The Northern Ireland Protocol is lawful and must take precedence over a centuries-old legislative clause on trade with Britain, the Court of Appeal in Belfast ruled on Monday

Senior judges dismissed a pan-unionist and Brexiteers challenge to the post-Brexit trading arrangement after finding that it subjugates part of the Act of Union 1800, based on the sovereign will of the British Parliament.

Northern Ireland's constitutional status within the U.K. remains unchanged, the three judges held.

The decision is a huge blow to aspirations by unionists, particularly within the Democratic Unionist Party (DUP), for the Protocol to be abolished.

The fact that the legal challenge was dismissed on all five grounds reinforces the sense that unionism stands alone, beset by enemies, apparently, on all sides. Most hurtful of all, according to The Irish Times, is that unionism has been betrayed by its supposed defender, the U.K. government.

The case will now likely go to the Supreme Court in London, but the reality remains that one of the consequences of Brexit has been the alienation of a section of society in Northern Ireland. How to reconcile them will be a challenge for all.

In summary of Monday’s decision, Lord Chief Justice Dame Siobhan Keegan stated, “This case is very far from one where a court would even begin to contemplate whether it could intervene as the appellants suggest.”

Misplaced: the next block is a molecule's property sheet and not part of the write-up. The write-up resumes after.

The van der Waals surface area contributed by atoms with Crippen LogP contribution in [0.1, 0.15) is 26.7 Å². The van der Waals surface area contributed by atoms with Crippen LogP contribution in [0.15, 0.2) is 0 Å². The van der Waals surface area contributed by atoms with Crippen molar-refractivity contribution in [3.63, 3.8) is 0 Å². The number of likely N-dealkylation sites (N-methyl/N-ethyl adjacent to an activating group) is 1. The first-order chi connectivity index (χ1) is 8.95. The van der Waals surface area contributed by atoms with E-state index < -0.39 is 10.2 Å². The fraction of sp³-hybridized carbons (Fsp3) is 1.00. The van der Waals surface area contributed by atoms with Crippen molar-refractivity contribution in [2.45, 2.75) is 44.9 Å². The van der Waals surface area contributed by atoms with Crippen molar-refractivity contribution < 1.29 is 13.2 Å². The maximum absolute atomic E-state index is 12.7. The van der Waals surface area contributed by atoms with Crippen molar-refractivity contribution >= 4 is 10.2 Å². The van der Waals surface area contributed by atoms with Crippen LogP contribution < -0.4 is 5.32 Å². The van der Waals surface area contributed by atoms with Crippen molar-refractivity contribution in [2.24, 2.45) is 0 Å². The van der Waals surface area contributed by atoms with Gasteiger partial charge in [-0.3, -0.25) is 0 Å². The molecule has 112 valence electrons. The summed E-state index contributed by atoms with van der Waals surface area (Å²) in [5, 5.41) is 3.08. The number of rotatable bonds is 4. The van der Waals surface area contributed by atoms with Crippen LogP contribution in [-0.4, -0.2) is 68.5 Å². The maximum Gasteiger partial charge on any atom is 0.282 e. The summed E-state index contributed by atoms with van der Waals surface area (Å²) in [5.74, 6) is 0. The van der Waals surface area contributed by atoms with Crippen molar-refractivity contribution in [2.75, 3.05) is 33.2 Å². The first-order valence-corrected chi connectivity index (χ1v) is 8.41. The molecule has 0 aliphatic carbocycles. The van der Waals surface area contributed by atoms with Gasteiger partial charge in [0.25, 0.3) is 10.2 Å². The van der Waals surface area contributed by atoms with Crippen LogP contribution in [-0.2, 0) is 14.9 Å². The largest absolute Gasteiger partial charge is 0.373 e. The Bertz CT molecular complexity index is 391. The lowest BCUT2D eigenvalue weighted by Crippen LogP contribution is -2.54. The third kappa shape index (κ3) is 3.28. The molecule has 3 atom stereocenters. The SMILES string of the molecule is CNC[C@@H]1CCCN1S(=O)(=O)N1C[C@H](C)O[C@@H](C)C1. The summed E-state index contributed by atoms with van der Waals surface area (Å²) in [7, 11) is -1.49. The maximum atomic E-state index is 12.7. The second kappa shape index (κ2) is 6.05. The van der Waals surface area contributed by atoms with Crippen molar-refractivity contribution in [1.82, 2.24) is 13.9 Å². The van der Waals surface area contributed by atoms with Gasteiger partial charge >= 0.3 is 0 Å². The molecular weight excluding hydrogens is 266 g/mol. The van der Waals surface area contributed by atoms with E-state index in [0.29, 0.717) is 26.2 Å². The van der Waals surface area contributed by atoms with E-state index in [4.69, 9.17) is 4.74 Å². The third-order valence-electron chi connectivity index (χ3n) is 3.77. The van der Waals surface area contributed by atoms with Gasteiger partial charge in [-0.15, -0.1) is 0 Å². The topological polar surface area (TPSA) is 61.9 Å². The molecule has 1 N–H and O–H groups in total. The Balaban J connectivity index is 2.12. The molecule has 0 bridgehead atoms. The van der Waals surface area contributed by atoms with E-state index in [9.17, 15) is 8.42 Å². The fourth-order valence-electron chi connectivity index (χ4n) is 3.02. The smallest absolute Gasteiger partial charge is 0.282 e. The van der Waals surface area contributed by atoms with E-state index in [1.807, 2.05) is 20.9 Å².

Implemented at the start of 2021 to prevent a hard Irish border, the Protocol means Northern Ireland remains in the EU single market for goods.

The new Brexit trade checks on produce entering the province from Britain have created a de facto customs border in the Irish Sea.

Amid widespread unionist and Brexiteer opposition to the accord, a coalition including Traditional Unionist Voice leader Jim Allister, Baroness Kate Hoey, and former Brexit Party MEP Ben Habib mounted a legal bid to have it declared unlawful.

After the appeal court hearing, a furious Hoey tweeted the decision of the judges meant an end to the Good Friday Agreement.

Hoey, a former Labour MP and minister who became a Tory and DUP supporter in 2019, tweeted, “Well that’s the end of the Belfast/GFA. Pro Union people can no longer rely on it for protection of their rights as British citizens. All cross border agreements must end and no Executive/Assembly until Protocol is ditched.”

Currently, the Northern Ireland government is in turmoil after the February resignation of First Minister Paul Givan of the DUP over Brexit checks in the Irish Sea. Givan's resignation automatically triggered the resignation of Deputy First Minister Michelle O'Neill under terms set out by the Good Friday Agreement. 

Monday’s ruling came as Britain’s Foreign Secretary Liz Truss reportedly set out plans to put a dispute between the U.K. and the EU over the Protocol on hold because of the Ukraine crisis and more urgent efforts between the EU and London to push for peace.

According to The Sunday Telegraph, Truss has written to Prime Minister Boris Johnson suggesting the plan to trigger Article 16 over the Protocol should be parked.  Article 16 sets out the process for action if the Brexit deal leads to serious problems in Northern Ireland.

Truss proposed an interim deal involving a “green lane” for goods traded between Great Britain and Northern Ireland only.

*This column first appeared in the March 16 edition of the weekly Irish Voice newspaper, sister publication to IrishCentral.